Tuesday, November 11, 2008

Everything that happens will happen December 12th

David Byrne is performing at the Tampa Theatre on Friday, December 12th. The other night, I sent him an email in which I said:

Hi David, I'm looking forward to your show in Tampa on December 12th at Tampa Theatre... I've been a fan of you and your work for a long time but have never had the opportunity to see you perform live so this will be a very special
occasion for me. Speaking of special, Tampa Theatre itself is a pretty remarkable venue. It originally opened in 1926 and still looks almost exactly as it did then. I've visited lots of old movie theatres and they're always great,
but Tampa Theatre is truly unique. I know concert tour schedules are extremely
hectic but I hope you'll have a little bit of time before the show to look around and see for yourself. Here's a link with the history and a few photos.

Take care,Clark

He has yet to reply, but here's what I see happening as a result:

The house lights go down and David Byrne and his band take the stage. As the applause dies down, he addresses the crowd. "Before we begin, I'd like to take a second to thank someone who took the time to extend me an invitation to explore this wonderful venue, which I did. Is Clark Brooks here?" I stand up and a spotlight hits me. I wave shyly. "Come up here, Clark, please", David says. I walk up to the stage and he says "Clark, I really appreciate you telling me about this fantastic theatre and making me feel so welcome in your town. This bass was played by Tina Weymouth in 'Stop Making Sense'. I'd like you to play it tonight and keep it afterwards...if you want." The crowd applauds and I strap it on. "Gee", I say, "this is...just...so incredible. I don't know if I..." and then start plucking out the bassline to 'Psycho Killer'. The band falls in and we sound amazing. We play for two solid hours with three encores, one of which is the entire 'Rei Momo' album. The crowd is euphoric, their lives chaned forever by what they've witnessed. The post-show reviews are even more enthusiastic, with the St. Pete Times' Sean Daly gushing (literally) "Forget tears; I was moved to orgasm". Rolling Stone writes a feature about it. Barack Obama is quoted as saying missing the show is the first disappointment he's had to deal with since the New Hampshire primary.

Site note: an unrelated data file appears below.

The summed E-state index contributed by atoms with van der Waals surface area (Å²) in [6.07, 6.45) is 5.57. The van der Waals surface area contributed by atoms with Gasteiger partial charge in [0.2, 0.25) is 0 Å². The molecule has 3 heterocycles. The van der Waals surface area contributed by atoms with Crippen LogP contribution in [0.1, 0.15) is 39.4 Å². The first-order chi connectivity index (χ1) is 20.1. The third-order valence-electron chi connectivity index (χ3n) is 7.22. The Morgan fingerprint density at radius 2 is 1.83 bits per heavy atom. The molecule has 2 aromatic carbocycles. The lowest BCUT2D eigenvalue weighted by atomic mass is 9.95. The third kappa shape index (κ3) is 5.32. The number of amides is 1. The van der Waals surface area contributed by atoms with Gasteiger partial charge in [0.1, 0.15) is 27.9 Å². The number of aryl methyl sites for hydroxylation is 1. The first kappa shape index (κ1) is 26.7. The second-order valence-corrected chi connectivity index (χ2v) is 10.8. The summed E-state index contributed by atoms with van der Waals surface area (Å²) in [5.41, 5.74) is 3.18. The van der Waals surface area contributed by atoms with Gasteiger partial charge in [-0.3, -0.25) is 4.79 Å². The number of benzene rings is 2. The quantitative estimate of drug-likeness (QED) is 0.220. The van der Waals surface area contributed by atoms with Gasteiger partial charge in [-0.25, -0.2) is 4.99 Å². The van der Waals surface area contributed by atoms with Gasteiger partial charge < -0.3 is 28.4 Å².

David invites me to fly back to New York with him after the show to meet his artist friends, many of whom are exotic brunettes with impossibly long legs. I do so and become an immediate sensation in the New York art world where my frustration with my inability to exists as even a marginally capable or slightly significant human being in any way in modern society is taken as 'wry and satirical socio-political meta-commentary' and 'kinda cute'. Later that day, David pleads with me to stay in New York, offering to help me establish a place in which to live and be creative but I refuse. I put my hand on his shoulder and say, sadly, "Home is where I want to be/Pick me up and turn me round/I feel numb - born with a weak heart/(So I) guess I must be having fun/The less we say about it the better/Make it up as we go along/Feet on the ground/Head in the sky/It's ok I know nothing's wrong . . nothing." He nods and says, "you know, when you put it that way, in song lyrics I wrote almost thirty years ago, I understand perfectly what you're trying to say." "Besides, Dave", I say, "I can't live in New York. I hate the fucking Yankees." We embrace warmly, he says "don't call me Dave", and I'm home in time for that night's episode of Conan (who had also been at the party the night before). But I accidentally leave the bass behind at David's place and am too embarrassed to ask him to send it to me.
Damn it.


jon said...

So, what is David byrne's email address?

Why, it's Clark! said...

I sent him a message via his MySpace page: http://profile.myspace.com/index.cfm?fuseaction=user.viewProfile&friendID=119709231